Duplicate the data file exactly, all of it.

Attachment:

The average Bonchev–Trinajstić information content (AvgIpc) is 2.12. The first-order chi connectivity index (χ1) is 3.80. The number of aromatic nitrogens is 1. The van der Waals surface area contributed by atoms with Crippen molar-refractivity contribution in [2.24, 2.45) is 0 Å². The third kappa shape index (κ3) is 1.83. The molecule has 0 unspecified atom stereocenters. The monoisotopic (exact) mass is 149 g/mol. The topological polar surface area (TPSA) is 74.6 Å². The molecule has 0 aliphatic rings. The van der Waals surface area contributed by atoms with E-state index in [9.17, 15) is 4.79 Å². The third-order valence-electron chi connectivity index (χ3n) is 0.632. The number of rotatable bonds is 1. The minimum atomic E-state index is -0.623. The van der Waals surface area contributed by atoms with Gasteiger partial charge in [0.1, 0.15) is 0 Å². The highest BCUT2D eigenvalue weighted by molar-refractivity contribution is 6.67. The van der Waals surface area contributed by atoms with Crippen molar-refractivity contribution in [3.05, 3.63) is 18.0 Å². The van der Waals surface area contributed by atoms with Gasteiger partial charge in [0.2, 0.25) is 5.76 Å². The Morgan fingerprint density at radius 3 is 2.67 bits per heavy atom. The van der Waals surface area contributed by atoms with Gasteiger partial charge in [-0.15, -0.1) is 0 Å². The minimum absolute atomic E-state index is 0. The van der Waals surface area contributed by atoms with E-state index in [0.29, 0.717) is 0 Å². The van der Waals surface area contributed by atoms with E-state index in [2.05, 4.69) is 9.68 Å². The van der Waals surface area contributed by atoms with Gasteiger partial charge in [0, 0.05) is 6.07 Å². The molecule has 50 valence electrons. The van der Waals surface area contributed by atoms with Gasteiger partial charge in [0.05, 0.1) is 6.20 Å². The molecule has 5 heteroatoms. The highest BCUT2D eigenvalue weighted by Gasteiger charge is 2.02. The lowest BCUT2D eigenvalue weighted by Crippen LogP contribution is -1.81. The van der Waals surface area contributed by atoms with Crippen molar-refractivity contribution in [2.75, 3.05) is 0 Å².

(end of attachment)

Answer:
The average Bonchev–Trinajstić information content (AvgIpc) is 2.12. The first-order chi connectivity index (χ1) is 3.80. The number of aromatic nitrogens is 1. The van der Waals surface area contributed by atoms with Crippen molar-refractivity contribution in [2.24, 2.45) is 0 Å². The third kappa shape index (κ3) is 1.83. The molecule has 0 unspecified atom stereocenters. The monoisotopic (exact) mass is 149 g/mol. The topological polar surface area (TPSA) is 74.6 Å². The molecule has 0 aliphatic rings. The van der Waals surface area contributed by atoms with E-state index in [9.17, 15) is 4.79 Å². The third-order valence-electron chi connectivity index (χ3n) is 0.632. The number of rotatable bonds is 1. The minimum atomic E-state index is -0.623. The van der Waals surface area contributed by atoms with Gasteiger partial charge in [0.1, 0.15) is 0 Å². The highest BCUT2D eigenvalue weighted by molar-refractivity contribution is 6.67. The van der Waals surface area contributed by atoms with Crippen molar-refractivity contribution in [3.05, 3.63) is 18.0 Å². The van der Waals surface area contributed by atoms with Gasteiger partial charge in [0.2, 0.25) is 5.76 Å². The Morgan fingerprint density at radius 3 is 2.67 bits per heavy atom. The van der Waals surface area contributed by atoms with Gasteiger partial charge in [-0.15, -0.1) is 0 Å². The minimum absolute atomic E-state index is 0. The van der Waals surface area contributed by atoms with E-state index in [0.29, 0.717) is 0 Å². The van der Waals surface area contributed by atoms with E-state index in [2.05, 4.69) is 9.68 Å². The van der Waals surface area contributed by atoms with Gasteiger partial charge in [0, 0.05) is 6.07 Å². The molecule has 50 valence electrons. The van der Waals surface area contributed by atoms with Gasteiger partial charge in [0.05, 0.1) is 6.20 Å². The molecule has 5 heteroatoms. The highest BCUT2D eigenvalue weighted by Gasteiger charge is 2.02. The lowest BCUT2D eigenvalue weighted by Crippen LogP contribution is -1.81. The van der Waals surface area contributed by atoms with Crippen molar-refractivity contribution in [2.75, 3.05) is 0 Å².